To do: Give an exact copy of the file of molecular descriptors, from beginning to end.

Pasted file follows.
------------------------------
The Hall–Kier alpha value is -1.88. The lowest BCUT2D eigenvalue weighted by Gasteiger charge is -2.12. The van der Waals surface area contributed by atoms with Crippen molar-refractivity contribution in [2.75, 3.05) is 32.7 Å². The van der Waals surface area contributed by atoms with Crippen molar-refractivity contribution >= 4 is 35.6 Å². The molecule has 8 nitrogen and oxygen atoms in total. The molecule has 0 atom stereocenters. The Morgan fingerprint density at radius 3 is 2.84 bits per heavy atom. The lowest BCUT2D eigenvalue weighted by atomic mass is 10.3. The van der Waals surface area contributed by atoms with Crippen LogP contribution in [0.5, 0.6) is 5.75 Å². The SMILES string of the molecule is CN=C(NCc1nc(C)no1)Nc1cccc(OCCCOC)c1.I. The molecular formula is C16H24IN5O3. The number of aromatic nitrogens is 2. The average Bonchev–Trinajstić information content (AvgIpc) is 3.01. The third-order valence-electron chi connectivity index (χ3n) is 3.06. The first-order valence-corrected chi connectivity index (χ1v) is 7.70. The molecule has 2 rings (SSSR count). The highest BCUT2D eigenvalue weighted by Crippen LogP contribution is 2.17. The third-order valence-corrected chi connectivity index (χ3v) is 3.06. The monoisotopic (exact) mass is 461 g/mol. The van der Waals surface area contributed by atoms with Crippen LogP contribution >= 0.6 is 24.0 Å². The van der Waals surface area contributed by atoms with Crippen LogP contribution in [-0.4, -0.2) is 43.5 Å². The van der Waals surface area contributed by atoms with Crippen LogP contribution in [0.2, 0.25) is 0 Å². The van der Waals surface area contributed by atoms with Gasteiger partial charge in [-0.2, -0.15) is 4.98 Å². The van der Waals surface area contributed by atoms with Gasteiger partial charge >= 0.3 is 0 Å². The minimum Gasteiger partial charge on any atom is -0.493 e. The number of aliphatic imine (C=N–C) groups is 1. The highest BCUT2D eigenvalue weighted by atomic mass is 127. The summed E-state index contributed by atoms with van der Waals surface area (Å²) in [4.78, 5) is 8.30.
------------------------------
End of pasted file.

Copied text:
The Hall–Kier alpha value is -1.88. The lowest BCUT2D eigenvalue weighted by Gasteiger charge is -2.12. The van der Waals surface area contributed by atoms with Crippen molar-refractivity contribution in [2.75, 3.05) is 32.7 Å². The van der Waals surface area contributed by atoms with Crippen molar-refractivity contribution >= 4 is 35.6 Å². The molecule has 8 nitrogen and oxygen atoms in total. The molecule has 0 atom stereocenters. The Morgan fingerprint density at radius 3 is 2.84 bits per heavy atom. The lowest BCUT2D eigenvalue weighted by atomic mass is 10.3. The van der Waals surface area contributed by atoms with Crippen LogP contribution in [0.5, 0.6) is 5.75 Å². The SMILES string of the molecule is CN=C(NCc1nc(C)no1)Nc1cccc(OCCCOC)c1.I. The molecular formula is C16H24IN5O3. The number of aromatic nitrogens is 2. The average Bonchev–Trinajstić information content (AvgIpc) is 3.01. The third-order valence-electron chi connectivity index (χ3n) is 3.06. The first-order valence-corrected chi connectivity index (χ1v) is 7.70. The molecule has 2 rings (SSSR count). The highest BCUT2D eigenvalue weighted by Crippen LogP contribution is 2.17. The third-order valence-corrected chi connectivity index (χ3v) is 3.06. The monoisotopic (exact) mass is 461 g/mol. The van der Waals surface area contributed by atoms with Crippen LogP contribution >= 0.6 is 24.0 Å². The van der Waals surface area contributed by atoms with Crippen LogP contribution in [-0.4, -0.2) is 43.5 Å². The van der Waals surface area contributed by atoms with Crippen LogP contribution in [0.2, 0.25) is 0 Å². The van der Waals surface area contributed by atoms with Gasteiger partial charge in [-0.2, -0.15) is 4.98 Å². The van der Waals surface area contributed by atoms with Gasteiger partial charge >= 0.3 is 0 Å². The minimum Gasteiger partial charge on any atom is -0.493 e. The number of aliphatic imine (C=N–C) groups is 1. The highest BCUT2D eigenvalue weighted by atomic mass is 127. The summed E-state index contributed by atoms with van der Waals surface area (Å²) in [4.78, 5) is 8.30.